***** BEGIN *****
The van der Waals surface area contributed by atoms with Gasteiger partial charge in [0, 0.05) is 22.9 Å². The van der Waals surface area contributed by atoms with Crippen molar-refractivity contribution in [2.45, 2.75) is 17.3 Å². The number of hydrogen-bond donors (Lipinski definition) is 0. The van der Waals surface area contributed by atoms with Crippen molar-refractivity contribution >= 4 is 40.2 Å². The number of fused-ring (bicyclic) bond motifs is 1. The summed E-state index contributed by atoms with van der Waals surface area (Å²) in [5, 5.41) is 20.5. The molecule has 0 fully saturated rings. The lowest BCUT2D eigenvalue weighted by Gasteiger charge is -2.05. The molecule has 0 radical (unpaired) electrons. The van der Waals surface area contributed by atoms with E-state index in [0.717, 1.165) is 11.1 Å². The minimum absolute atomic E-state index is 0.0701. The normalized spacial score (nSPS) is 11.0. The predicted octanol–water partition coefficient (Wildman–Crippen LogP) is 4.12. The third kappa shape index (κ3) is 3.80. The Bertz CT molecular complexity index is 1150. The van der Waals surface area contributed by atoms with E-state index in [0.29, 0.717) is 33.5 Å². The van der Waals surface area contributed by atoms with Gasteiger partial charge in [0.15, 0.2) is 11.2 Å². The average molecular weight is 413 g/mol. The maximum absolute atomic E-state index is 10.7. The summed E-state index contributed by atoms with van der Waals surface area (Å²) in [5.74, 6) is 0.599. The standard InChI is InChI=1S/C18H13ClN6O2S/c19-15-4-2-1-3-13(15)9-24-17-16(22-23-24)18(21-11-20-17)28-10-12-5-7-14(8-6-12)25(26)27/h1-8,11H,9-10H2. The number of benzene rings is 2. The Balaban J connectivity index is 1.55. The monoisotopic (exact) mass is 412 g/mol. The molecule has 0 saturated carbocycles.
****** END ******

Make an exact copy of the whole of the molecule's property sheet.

The van der Waals surface area contributed by atoms with Gasteiger partial charge in [0, 0.05) is 22.9 Å². The van der Waals surface area contributed by atoms with Crippen molar-refractivity contribution in [2.45, 2.75) is 17.3 Å². The number of hydrogen-bond donors (Lipinski definition) is 0. The van der Waals surface area contributed by atoms with Crippen molar-refractivity contribution >= 4 is 40.2 Å². The number of fused-ring (bicyclic) bond motifs is 1. The summed E-state index contributed by atoms with van der Waals surface area (Å²) in [5, 5.41) is 20.5. The molecule has 0 fully saturated rings. The lowest BCUT2D eigenvalue weighted by Gasteiger charge is -2.05. The molecule has 0 radical (unpaired) electrons. The van der Waals surface area contributed by atoms with E-state index in [0.717, 1.165) is 11.1 Å². The minimum absolute atomic E-state index is 0.0701. The normalized spacial score (nSPS) is 11.0. The predicted octanol–water partition coefficient (Wildman–Crippen LogP) is 4.12. The third kappa shape index (κ3) is 3.80. The Bertz CT molecular complexity index is 1150. The van der Waals surface area contributed by atoms with E-state index in [0.29, 0.717) is 33.5 Å². The van der Waals surface area contributed by atoms with Gasteiger partial charge in [0.15, 0.2) is 11.2 Å². The average molecular weight is 413 g/mol. The maximum absolute atomic E-state index is 10.7. The summed E-state index contributed by atoms with van der Waals surface area (Å²) in [5.74, 6) is 0.599. The standard InChI is InChI=1S/C18H13ClN6O2S/c19-15-4-2-1-3-13(15)9-24-17-16(22-23-24)18(21-11-20-17)28-10-12-5-7-14(8-6-12)25(26)27/h1-8,11H,9-10H2. The number of benzene rings is 2. The Balaban J connectivity index is 1.55. The monoisotopic (exact) mass is 412 g/mol. The molecule has 0 saturated carbocycles.